Can outpatient interventions reduce acute respiratory admissions? A critical appraisal of the literature
New Zealand Health Technology Assessment Clearing House
Record ID 31998008908
This review primarily aimed to identify and appraise interventions used in outpatient settings that reduce acute respiratory admissions. Reduction in the use of other health care services was a secondary consideration. Interventions considered included different preventive, organisational and therapeutic strategies. The review was conducted so it would apply to the New Zealand population.
Authors' recommendations: The studies identified had limitations that should be borne in mind when interpreting these conclusions: There was little evidence to change current practice regarding self-management strategies in asthma management. The results of any RCTs assessing asthma outreach programmes should be carefully assessed when published. The use of steroids for preventing asthma attacks (inhaled) and preventing relapse (systemic) received support. There was a lack of evidence for outpatient interventions reducing health service utilisation by patients with COPD. This is identified as a subject that requires higher quality research. Specific groups may benefit from pneumococcal vaccination but those groups are currently defined imprecisely. A range of methods have been suggested that appear to increase influenza vaccine uptake. These methods largely consist of administrative strategies. Finally, implementation of any new health care strategy should be carefully evaluated.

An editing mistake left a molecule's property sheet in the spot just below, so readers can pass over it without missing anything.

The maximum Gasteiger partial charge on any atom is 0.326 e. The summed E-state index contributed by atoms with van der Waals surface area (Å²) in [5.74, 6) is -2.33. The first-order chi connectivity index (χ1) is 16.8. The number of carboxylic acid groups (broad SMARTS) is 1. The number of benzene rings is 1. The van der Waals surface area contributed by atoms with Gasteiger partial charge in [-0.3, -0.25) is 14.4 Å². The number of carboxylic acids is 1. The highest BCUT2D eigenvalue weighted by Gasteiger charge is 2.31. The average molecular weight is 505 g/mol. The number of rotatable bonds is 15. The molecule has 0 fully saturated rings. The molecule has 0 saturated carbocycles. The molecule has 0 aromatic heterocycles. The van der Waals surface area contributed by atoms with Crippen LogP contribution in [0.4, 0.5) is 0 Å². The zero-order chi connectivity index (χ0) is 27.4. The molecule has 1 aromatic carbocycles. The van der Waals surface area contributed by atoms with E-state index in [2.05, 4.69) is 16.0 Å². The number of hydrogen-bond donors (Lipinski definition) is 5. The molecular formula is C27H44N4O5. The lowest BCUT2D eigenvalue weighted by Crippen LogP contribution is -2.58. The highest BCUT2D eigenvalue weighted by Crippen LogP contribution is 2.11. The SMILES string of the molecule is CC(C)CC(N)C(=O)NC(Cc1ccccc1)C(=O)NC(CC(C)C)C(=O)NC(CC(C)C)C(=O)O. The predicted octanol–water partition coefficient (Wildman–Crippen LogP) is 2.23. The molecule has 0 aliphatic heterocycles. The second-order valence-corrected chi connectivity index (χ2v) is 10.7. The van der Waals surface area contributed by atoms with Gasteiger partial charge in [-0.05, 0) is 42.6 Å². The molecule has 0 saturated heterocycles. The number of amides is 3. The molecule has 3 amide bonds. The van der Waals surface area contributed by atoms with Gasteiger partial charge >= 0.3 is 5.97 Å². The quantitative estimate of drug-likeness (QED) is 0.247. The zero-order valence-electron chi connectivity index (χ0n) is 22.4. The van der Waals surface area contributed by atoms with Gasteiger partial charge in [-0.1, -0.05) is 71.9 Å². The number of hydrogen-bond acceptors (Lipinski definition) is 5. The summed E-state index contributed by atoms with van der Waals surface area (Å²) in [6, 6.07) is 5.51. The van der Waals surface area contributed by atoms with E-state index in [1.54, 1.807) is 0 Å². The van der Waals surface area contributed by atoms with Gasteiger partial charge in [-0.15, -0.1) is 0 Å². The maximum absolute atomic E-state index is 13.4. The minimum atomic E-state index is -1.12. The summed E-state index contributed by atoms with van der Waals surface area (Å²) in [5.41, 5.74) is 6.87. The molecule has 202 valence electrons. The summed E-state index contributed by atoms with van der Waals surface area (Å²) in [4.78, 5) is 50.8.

Authors' methods: Review
Project Status: Completed
URL for project: http://nzhta.chmeds.ac.nz/publications.htm
Year Published: 1998
English language abstract: An English language summary is available
Publication Type: Not Assigned
Country: New Zealand
- Ambulatory Care
- Influenza, Human
- Lung Diseases
- Respiratory Tract Diseases
Organisation Name: New Zealand Health Technology Assessment
Contact Address: Department of Public Health and General Practice, Christchurch School of Medicine and Health Sciences, University of Otago, P.O. Box 4345, Christchurch, New Zealand. Tel: +64 3 364 1145; Fax: +64 3 364 1152;
Contact Name: email@example.com
Contact Email: firstname.lastname@example.org
Copyright: New Zealand Health Technology Assessment
This is a bibliographic record of a published health technology assessment from a member of INAHTA or other HTA producer. No evaluation of the quality of this assessment has been made for the HTA database.